When Fashion Magazines Become Reading Materials …

On Friday night, my teaching partner and I were talking about this upcoming week at school. We noticed that students continue to enjoy creating and designing their own purses. 

Since one of our current inquiries revolves around “art,” we thought that we could extend this interest in purses, and help students see the link between “fashion” and “art.” We emailed parents and staff members, and asked them to send in any old fashion magazines that they would be willing to donate to the class. On Monday, the fashion magazines started coming in.

When the magazines arrived, we looked through them to scan for content, and then we placed them in our Book Nook area. After school yesterday, I caught these conversations.

Then today, as students eagerly worked on handing out their Valentine’s Day cards, I saw these two students looking through a magazine together.

It was so interesting to see how these students came back to the fashion magazine throughout the day today. I even recorded this interesting discussion around one of the dress pages, as the child expressed which ones she liked, which ones she didn’t, and why.

The amazing part about this is that about an hour later, two JK students sat down together at our quiet table space and created a fashion magazine. When I came back from lunch today, they eagerly showed me their magazine, and even discussed what inspired them.

The day was almost over at this point, so we cannot extend this learning until tomorrow. That said, we’ve already discussed how we’re going to add a fashion magazine to this table area to hopefully inspire some more magazine creations tomorrow.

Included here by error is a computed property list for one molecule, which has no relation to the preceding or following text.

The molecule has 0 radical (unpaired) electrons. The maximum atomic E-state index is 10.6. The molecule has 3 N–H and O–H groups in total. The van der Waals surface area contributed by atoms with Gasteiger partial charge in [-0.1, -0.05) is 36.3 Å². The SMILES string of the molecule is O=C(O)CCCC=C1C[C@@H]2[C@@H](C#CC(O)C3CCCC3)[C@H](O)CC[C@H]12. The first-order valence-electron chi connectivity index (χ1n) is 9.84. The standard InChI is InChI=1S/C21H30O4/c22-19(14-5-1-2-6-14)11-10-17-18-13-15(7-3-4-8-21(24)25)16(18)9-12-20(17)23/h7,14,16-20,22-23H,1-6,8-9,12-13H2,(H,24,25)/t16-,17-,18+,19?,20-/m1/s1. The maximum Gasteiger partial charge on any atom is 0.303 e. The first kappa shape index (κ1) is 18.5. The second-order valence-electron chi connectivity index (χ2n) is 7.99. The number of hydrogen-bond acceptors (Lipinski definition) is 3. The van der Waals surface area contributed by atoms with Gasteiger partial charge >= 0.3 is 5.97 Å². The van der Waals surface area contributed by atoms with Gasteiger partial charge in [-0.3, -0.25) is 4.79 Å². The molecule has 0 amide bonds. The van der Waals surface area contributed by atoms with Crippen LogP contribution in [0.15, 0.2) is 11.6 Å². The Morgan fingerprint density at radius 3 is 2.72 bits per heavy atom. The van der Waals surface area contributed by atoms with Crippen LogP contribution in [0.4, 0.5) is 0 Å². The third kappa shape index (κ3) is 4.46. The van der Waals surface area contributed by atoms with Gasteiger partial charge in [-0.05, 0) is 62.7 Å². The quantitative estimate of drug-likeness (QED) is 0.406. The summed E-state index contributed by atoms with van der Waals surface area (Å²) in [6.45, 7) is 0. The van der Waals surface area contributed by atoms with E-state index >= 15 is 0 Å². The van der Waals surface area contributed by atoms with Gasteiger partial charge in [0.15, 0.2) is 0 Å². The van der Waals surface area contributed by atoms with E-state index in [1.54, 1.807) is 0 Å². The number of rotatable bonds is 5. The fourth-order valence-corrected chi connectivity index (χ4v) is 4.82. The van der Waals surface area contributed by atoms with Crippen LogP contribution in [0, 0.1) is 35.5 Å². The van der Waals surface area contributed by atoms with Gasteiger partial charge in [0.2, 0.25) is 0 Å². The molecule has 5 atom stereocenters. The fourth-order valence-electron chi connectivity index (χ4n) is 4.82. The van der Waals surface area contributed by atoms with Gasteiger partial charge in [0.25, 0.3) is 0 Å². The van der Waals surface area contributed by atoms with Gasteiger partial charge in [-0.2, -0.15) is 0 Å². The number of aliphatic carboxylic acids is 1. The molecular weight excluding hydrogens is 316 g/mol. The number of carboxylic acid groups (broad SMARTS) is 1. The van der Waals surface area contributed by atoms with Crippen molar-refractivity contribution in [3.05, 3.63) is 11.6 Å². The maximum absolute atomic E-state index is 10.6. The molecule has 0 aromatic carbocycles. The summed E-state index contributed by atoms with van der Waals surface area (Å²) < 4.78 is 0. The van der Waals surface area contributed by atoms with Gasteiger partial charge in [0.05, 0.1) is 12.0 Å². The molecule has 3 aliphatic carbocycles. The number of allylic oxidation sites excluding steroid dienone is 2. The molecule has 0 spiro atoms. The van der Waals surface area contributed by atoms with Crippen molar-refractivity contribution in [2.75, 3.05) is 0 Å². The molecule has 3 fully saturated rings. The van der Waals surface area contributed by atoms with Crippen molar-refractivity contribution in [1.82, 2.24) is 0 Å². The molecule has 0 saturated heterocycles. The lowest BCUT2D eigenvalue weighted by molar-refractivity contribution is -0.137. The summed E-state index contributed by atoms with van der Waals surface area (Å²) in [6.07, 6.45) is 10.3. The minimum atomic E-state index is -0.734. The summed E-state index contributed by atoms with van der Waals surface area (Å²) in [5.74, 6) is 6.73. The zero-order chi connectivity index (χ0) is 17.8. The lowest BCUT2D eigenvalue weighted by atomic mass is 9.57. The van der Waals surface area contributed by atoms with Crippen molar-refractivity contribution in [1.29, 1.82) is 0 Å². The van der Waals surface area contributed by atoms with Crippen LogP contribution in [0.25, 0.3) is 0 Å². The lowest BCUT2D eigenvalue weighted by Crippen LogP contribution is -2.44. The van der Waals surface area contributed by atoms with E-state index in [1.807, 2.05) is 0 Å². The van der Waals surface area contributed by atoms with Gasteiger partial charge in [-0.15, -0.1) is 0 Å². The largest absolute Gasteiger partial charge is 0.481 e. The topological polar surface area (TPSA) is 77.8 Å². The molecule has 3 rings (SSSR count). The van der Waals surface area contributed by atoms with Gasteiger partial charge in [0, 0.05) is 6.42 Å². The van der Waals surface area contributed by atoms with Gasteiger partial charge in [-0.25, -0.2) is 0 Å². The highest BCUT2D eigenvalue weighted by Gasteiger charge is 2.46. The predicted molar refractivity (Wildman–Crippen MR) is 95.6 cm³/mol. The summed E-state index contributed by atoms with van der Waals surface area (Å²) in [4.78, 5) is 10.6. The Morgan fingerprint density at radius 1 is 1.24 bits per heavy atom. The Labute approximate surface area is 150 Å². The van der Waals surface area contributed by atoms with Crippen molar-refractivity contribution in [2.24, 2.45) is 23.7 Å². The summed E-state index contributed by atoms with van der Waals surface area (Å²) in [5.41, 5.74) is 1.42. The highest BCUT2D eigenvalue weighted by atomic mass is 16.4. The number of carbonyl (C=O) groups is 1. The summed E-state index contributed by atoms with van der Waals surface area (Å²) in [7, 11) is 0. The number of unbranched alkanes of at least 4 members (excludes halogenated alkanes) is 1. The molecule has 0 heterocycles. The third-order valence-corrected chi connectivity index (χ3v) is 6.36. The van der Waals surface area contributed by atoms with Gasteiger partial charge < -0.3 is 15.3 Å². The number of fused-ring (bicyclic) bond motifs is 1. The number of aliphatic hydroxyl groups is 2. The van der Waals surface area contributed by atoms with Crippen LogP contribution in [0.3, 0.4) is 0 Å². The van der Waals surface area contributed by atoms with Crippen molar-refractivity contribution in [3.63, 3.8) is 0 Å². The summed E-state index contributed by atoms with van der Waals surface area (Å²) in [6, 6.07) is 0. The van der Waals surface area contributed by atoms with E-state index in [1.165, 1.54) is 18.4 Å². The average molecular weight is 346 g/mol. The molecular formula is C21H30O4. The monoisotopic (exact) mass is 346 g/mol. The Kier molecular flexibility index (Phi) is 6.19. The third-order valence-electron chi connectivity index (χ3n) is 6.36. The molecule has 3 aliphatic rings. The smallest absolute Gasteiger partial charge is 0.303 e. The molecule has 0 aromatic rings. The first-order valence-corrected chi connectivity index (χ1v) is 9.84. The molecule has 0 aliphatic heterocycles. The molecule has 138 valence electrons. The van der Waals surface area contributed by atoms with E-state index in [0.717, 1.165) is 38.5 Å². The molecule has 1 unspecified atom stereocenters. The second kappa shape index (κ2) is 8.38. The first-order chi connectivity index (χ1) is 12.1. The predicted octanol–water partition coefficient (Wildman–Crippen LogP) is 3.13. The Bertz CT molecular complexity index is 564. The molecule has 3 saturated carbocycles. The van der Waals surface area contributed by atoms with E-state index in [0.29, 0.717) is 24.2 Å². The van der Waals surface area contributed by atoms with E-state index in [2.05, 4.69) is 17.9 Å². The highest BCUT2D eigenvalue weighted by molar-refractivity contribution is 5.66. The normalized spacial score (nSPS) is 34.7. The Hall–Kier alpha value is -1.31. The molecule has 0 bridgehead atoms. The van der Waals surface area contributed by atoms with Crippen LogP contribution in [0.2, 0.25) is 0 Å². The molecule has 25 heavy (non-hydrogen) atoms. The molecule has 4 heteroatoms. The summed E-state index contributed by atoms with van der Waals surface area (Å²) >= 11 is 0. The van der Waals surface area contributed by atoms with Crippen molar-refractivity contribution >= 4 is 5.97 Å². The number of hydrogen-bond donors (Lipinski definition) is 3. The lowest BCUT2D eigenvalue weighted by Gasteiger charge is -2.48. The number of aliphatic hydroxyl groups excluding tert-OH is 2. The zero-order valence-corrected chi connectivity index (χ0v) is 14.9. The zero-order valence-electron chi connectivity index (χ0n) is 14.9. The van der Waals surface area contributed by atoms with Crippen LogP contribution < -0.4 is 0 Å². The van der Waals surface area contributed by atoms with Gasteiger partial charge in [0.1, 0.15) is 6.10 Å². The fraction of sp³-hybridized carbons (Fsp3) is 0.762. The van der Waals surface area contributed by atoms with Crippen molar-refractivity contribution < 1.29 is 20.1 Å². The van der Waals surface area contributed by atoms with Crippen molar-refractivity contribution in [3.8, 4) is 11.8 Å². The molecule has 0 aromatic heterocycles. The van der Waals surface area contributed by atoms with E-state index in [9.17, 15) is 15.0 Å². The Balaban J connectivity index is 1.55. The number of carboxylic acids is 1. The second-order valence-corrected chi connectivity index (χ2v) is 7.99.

• How might the children’s fashion choices vary from the ones in the magazine?
  • How can we represent all interests and styles in our clothing choices?
  • How might the fashion choices change depending on the seasons (just like the purse choices did)?
  • What slogans might we add to our images?
  • What information might we share about our designs?
  • How might we use our feelings about the fashion choices in these magazines to influence the fashion choices in our magazine?

Hopefully these questions will help inspire artistic choices and lead to critical media literacy conversations. Our new Kindergarten Program Document, emphasizes the importance of children “talk[ing], listen[ing], read[ing], writ[ing], and view[ing] media texts” (page 70). I know that our students are only four- and five-years-old, but fashion advertisements are their reality. They see advertisements on television, YouTube videos, music videos, and in magazines. Addressing the students’ interests while providing them with these examples in the classroom, not only allows us to support them in thinking critically, but also encourages them to be the “voices” that change the message: creating their own magazine allows this to happen.